EAST PALESTINE, Ohio (WJW) — Hundreds began lining up early for an event at East Palestine High School.

They came concerned about their safety and hoped for answers after the Norfolk Southern train derailment and release of toxic chemicals into the air, water and soil.

“Everybody wants to know what the hell is in the air; in the water. I want to know what I sucked into my lungs,” said Ted Murphy. “It’s stressing me. That made me go to the hospital.”

Tables with representatives from agencies including the state and federal Environmental Protection Agency were set up to help residents, but the format was changed as the crowd clearly became agitated with the arrangements.

“We’re gonna have everybody go up in the stands and they can ask questions. We just hope everybody stays civil,” said Mayor Trent Conaway.

The gymnasium stands were packed. One after another, people asked questions about their properties, the air and water supply.

Representatives from Norfolk Southern were supposed to attend the event but canceled, citing concerns for their safety.

“They’re worried about their safety — when they put everybody here in danger. We’re worried about our safety,” said Linda Murphy.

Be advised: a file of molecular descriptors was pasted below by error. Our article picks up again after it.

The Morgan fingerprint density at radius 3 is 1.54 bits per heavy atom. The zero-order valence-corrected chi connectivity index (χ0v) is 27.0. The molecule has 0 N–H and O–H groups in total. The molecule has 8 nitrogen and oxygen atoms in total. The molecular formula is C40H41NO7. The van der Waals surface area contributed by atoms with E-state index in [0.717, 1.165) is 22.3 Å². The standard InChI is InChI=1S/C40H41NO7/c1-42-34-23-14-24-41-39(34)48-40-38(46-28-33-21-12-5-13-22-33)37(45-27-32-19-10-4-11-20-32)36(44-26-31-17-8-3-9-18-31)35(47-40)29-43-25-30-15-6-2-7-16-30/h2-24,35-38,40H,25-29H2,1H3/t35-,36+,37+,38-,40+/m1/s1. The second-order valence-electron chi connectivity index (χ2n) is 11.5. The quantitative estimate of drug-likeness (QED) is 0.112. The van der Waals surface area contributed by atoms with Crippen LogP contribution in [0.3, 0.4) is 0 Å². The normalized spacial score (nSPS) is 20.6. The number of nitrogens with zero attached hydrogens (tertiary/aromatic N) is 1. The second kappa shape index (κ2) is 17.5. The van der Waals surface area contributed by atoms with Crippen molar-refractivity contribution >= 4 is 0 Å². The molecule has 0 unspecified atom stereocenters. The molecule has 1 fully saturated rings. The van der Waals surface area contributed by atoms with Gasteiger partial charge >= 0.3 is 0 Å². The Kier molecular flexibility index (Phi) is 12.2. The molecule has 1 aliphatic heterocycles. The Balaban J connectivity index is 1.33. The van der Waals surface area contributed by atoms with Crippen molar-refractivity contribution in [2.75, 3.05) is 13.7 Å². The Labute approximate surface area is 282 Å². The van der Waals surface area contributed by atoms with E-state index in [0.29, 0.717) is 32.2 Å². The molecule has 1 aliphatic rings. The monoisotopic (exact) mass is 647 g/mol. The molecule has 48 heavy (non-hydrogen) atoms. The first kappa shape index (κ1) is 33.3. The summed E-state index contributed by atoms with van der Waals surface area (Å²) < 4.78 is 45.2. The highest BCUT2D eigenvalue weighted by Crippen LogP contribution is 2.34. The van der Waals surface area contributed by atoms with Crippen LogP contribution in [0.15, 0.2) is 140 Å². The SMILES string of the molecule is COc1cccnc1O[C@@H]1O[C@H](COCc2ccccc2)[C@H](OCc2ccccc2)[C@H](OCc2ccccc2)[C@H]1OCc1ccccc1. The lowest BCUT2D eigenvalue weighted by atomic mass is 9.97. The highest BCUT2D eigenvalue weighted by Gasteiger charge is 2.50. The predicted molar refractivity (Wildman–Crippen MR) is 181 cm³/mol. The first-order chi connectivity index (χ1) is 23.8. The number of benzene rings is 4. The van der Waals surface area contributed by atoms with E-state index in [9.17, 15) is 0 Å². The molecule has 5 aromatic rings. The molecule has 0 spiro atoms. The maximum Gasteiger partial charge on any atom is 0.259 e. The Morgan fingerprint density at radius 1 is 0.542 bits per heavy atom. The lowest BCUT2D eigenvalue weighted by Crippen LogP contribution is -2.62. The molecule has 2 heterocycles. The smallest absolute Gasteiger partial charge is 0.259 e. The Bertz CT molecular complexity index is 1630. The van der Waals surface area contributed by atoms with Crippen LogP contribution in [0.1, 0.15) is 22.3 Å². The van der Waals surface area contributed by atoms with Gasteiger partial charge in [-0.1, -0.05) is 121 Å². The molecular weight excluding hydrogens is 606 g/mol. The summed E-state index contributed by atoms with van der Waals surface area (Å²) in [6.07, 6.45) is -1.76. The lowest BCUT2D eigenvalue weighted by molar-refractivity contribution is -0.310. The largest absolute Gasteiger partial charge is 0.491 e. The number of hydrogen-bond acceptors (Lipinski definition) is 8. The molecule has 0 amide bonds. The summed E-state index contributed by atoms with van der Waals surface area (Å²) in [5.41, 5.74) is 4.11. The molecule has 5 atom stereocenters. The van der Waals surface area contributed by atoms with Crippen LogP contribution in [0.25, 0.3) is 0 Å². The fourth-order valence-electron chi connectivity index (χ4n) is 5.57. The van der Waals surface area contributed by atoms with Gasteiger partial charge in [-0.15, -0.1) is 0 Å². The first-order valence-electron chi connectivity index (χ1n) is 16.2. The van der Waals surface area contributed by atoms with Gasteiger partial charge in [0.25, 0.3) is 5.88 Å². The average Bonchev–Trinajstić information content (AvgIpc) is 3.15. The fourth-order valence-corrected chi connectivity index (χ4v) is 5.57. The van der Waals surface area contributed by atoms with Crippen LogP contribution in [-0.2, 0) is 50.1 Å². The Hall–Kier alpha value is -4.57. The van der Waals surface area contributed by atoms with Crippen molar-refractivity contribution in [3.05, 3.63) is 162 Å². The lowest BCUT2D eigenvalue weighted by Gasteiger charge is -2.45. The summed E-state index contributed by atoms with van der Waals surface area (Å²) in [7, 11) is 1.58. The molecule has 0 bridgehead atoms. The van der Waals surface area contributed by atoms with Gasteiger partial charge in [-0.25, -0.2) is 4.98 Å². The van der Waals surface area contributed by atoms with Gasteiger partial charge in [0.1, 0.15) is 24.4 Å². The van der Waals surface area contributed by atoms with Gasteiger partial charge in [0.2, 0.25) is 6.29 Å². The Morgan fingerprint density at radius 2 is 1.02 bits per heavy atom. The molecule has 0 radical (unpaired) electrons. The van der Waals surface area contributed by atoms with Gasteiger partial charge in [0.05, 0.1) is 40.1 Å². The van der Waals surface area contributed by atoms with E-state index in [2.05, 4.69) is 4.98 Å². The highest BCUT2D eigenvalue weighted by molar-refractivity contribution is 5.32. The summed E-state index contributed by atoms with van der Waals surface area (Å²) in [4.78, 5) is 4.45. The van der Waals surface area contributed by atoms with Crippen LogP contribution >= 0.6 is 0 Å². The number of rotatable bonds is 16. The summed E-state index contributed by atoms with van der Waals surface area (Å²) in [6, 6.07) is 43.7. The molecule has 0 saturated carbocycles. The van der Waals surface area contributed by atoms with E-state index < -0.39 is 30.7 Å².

At the forum, the EPA promised to stay in the area “as long as necessary.”

Earlier in the day, the Ohio EPA said tests on the five wells that feed the city’s water supply showed no contaminants.

But residents question the results and wonder about their own private wells after it was confirmed by the Ohio Department of Natural Resources that more than 3,500 fish died, and that the soil near the accident site was contaminated.

Some pets and livestock have also fallen ill or died.

“I’ve watched everything dying,” said Ted Murphy. “I live here. I hunt. I fish. That’s what I do. Go down there today and step on a rock and you can watch the oil come up from under the rocks.”

Other town hall-style meetings were held earlier in the day at the American Legion.

Attorney Grant MacKay who is from East Palestine and whose family lives in town, arranged the event, bringing in doctors, lawyers and contamination experts with the nationally recognized firm MotleyRice.

“Knowing what was in the train and hearing concerns of folks here and seeing residual effects on wildlife, livestock and pets, I think caution is the better part of valor here, absolutely,” said attorney Vincent Greene.

People were advised on how to proceed with health and property concerns.

On Thursday, the head of the U.S. EPA plans to travel to East Palestine. Also, Ohio Attorney General Dave Yost announced that his office is considering legal action against the rail operator.

Despite that, people said it’s abundantly clear that East Palestine is facing some difficult times.

“Nobody wants to live next to a disaster zone,” said Robert Funk.